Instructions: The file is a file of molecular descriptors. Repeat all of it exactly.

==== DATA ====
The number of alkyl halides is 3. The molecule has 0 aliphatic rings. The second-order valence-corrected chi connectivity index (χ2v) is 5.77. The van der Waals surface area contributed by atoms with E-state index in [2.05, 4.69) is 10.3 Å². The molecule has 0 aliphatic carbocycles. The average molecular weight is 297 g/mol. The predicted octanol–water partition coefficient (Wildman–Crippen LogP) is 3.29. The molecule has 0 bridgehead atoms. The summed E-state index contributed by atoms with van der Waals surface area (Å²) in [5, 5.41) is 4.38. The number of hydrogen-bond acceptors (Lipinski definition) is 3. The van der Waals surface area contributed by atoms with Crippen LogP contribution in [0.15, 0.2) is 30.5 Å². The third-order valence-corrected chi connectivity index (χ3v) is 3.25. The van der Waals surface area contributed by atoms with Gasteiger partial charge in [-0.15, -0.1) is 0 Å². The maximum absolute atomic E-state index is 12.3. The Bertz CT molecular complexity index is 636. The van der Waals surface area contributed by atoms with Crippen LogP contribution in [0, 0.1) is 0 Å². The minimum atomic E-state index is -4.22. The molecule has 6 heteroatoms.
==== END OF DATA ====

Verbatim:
The number of alkyl halides is 3. The molecule has 0 aliphatic rings. The second-order valence-corrected chi connectivity index (χ2v) is 5.77. The van der Waals surface area contributed by atoms with E-state index in [2.05, 4.69) is 10.3 Å². The molecule has 0 aliphatic carbocycles. The average molecular weight is 297 g/mol. The predicted octanol–water partition coefficient (Wildman–Crippen LogP) is 3.29. The molecule has 0 bridgehead atoms. The summed E-state index contributed by atoms with van der Waals surface area (Å²) in [5, 5.41) is 4.38. The number of hydrogen-bond acceptors (Lipinski definition) is 3. The van der Waals surface area contributed by atoms with Crippen LogP contribution in [0.15, 0.2) is 30.5 Å². The third-order valence-corrected chi connectivity index (χ3v) is 3.25. The van der Waals surface area contributed by atoms with Gasteiger partial charge in [-0.15, -0.1) is 0 Å². The maximum absolute atomic E-state index is 12.3. The Bertz CT molecular complexity index is 636. The van der Waals surface area contributed by atoms with Crippen LogP contribution in [0, 0.1) is 0 Å². The minimum atomic E-state index is -4.22. The molecule has 6 heteroatoms.